Prepare for a 2012 apocalypse with scary beach reads

Local booksellers share their favorite end-of-the-world tales

Christopher Alvarez, manager of Big Brother Comics, prefers an illustrated apocalypse.

Christopher Alvarez, manager of Big Brother Comics, prefers an illustrated apocalypse.

Photo By william leung

80. Prepare for a 2012 apocalypse with scary beach reads

We suggest Lake Natoma or Discovery Park for a long afternoon spent reading about the end of the world before it happens. Of course, now that archaeologists have found a new Mayan calendar that goes beyond 2012, we don’t need to worry quite so much. Think of it as more time to read.

We reached out to local booksellers who might know a thing or two about what constitutes a great apocalypse story. Richard Hansen, proprietor of The Book Collector, located at 1008 24th Street in Midtown, doesn’t hesitate.

“The first book that comes to mind is Alas, Babylon,” says Hansen. “In the book, that phrase ‘Alas, Babylon’ is the code someone on the inside uses to warn someone on the outside of what’s coming—which is the nuclear war.”

Hansen and his wife Rachel put that code to use at the shop. “If my wife was alone in the store, for instance, and someone came in and she felt uncomfortable or frightened, she would call me and all she had to do was work the phrase, ‘Alas, Babylon,’ into the conversation and I knew to come running,” Hansen says.

That’s one way to signal the apocalypse.

At Big Brother Comics on 1722 J Street, manager Christopher Alvarez settled fairly quickly on The Walking Dead. That’s the graphic novel series by Robert Kirkman, not the TV show, which changed up some plot elements.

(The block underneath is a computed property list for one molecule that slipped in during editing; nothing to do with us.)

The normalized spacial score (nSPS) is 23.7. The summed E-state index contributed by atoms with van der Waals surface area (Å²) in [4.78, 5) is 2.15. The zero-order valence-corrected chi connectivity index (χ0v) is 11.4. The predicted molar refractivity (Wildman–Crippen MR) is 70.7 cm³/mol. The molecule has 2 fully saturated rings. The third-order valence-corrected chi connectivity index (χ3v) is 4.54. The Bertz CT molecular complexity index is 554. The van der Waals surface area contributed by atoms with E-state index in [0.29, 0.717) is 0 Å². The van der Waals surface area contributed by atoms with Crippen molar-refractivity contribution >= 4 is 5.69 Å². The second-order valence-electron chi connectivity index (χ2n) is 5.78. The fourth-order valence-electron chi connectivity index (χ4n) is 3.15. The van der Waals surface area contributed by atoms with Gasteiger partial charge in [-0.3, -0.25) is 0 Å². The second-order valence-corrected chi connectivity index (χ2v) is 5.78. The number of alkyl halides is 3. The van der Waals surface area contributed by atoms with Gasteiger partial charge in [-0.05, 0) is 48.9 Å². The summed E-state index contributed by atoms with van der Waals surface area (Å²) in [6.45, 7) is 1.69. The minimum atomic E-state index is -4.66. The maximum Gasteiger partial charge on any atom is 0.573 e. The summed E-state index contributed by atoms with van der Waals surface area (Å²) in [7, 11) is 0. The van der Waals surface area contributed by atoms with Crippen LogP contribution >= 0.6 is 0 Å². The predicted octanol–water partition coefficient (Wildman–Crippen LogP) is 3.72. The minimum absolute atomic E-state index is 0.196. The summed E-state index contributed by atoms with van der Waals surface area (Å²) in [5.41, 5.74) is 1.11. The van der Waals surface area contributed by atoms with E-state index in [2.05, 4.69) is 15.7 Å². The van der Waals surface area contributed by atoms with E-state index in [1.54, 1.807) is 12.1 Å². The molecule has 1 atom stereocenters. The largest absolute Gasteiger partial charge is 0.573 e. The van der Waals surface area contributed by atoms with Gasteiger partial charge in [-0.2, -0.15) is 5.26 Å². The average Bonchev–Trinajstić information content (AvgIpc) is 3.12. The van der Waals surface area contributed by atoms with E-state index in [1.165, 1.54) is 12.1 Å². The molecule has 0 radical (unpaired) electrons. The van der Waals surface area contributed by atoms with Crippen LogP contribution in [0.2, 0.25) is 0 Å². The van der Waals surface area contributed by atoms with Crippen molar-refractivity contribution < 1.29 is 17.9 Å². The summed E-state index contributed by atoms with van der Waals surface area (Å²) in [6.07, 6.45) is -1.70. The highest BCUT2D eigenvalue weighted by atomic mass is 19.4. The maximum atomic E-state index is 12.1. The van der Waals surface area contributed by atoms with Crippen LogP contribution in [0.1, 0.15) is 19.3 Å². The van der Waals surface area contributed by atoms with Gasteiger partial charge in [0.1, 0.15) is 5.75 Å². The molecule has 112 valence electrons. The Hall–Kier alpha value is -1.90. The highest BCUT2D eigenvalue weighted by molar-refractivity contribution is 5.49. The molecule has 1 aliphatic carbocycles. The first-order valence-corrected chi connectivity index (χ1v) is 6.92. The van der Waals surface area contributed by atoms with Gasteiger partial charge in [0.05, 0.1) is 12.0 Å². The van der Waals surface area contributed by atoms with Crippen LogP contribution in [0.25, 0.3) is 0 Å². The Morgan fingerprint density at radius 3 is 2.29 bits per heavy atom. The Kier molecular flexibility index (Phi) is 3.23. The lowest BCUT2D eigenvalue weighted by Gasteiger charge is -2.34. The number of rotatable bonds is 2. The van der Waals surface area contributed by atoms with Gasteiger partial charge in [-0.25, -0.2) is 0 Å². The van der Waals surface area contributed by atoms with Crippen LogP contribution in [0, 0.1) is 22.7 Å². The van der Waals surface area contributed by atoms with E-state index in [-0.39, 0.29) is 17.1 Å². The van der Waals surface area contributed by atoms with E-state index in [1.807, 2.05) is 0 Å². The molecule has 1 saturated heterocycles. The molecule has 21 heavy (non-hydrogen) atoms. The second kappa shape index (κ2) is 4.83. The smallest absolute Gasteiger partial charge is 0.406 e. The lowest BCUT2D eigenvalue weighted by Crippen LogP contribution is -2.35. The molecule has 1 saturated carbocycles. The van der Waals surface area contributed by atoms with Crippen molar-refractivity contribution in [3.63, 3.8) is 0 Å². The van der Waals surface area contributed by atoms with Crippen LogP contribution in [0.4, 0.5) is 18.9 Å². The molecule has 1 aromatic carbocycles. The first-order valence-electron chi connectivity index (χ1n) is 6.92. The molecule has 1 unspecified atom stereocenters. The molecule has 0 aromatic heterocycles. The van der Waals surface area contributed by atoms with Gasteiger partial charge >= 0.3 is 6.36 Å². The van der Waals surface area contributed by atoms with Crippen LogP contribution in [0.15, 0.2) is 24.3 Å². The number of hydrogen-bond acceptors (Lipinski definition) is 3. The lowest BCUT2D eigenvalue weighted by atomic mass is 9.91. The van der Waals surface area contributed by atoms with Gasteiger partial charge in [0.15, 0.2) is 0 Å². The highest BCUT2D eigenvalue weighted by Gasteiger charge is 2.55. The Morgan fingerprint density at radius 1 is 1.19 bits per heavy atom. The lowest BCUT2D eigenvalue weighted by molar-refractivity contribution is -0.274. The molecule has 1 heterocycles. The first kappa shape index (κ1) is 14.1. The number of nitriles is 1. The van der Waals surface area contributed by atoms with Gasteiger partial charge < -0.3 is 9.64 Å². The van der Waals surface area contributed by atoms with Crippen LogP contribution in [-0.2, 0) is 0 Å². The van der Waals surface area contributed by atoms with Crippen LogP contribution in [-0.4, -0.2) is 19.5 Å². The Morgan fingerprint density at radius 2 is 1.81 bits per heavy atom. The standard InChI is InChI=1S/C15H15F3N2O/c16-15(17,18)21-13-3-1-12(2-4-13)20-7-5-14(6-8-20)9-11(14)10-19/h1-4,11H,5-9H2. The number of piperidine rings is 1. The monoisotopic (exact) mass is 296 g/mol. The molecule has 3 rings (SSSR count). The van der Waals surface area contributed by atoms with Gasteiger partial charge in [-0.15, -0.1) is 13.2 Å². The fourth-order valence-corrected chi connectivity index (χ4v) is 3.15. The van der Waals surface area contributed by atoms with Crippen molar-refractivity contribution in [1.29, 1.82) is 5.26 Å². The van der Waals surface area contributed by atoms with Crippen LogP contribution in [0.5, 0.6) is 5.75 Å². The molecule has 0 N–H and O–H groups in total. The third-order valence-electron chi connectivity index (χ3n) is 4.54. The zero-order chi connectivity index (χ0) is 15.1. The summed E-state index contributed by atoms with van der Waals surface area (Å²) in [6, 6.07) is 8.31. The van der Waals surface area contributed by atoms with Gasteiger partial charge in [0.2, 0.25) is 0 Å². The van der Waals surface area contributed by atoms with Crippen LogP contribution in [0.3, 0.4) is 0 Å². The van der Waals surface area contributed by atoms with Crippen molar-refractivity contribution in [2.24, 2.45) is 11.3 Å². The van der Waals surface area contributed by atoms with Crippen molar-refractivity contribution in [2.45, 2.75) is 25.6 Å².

The Walking Dead is a zombie story that is not about the zombies,” says Alvarez. “It’s focused instead on what would actually happen. It’s a human drama, a more realistic take.”

Finian Scott, a bookseller at Time Tested Books at 1114 24th Street, had a more unusual take on the best apocalyptic novel. “Even though it’s not the first one people think of for apocalypse, I think that Cormac McCarthy’s Blood Meridian is the most apocalyptic book I’ve ever read,” Scott says. “Even though it takes place in the past, it’s apocalyptic in the biblical sense that things are ending and the world’s bleak and violent.”

McCarthy also wrote the more traditionally apocalyptic novel The Road, and Scott also suggested The Hunger Games as a sort of “hybrid of post-apocalyptic and dystopian fiction.”

Of course, I couldn’t leave a discussion of apocalyptic fiction without adding my own favorites. Lucifer’s Hammer by Larry Niven and Jerry Pournelle; Oryx and Crake by Margaret Atwood; and Cat’s Cradle by Kurt Vonnegut top my list. And let’s not forget Harry Harrison’s Make Room! Make Room!, the novel on which the movie Soylent Green was based. Speaking of which, don’t forget to bring a snack to the beach.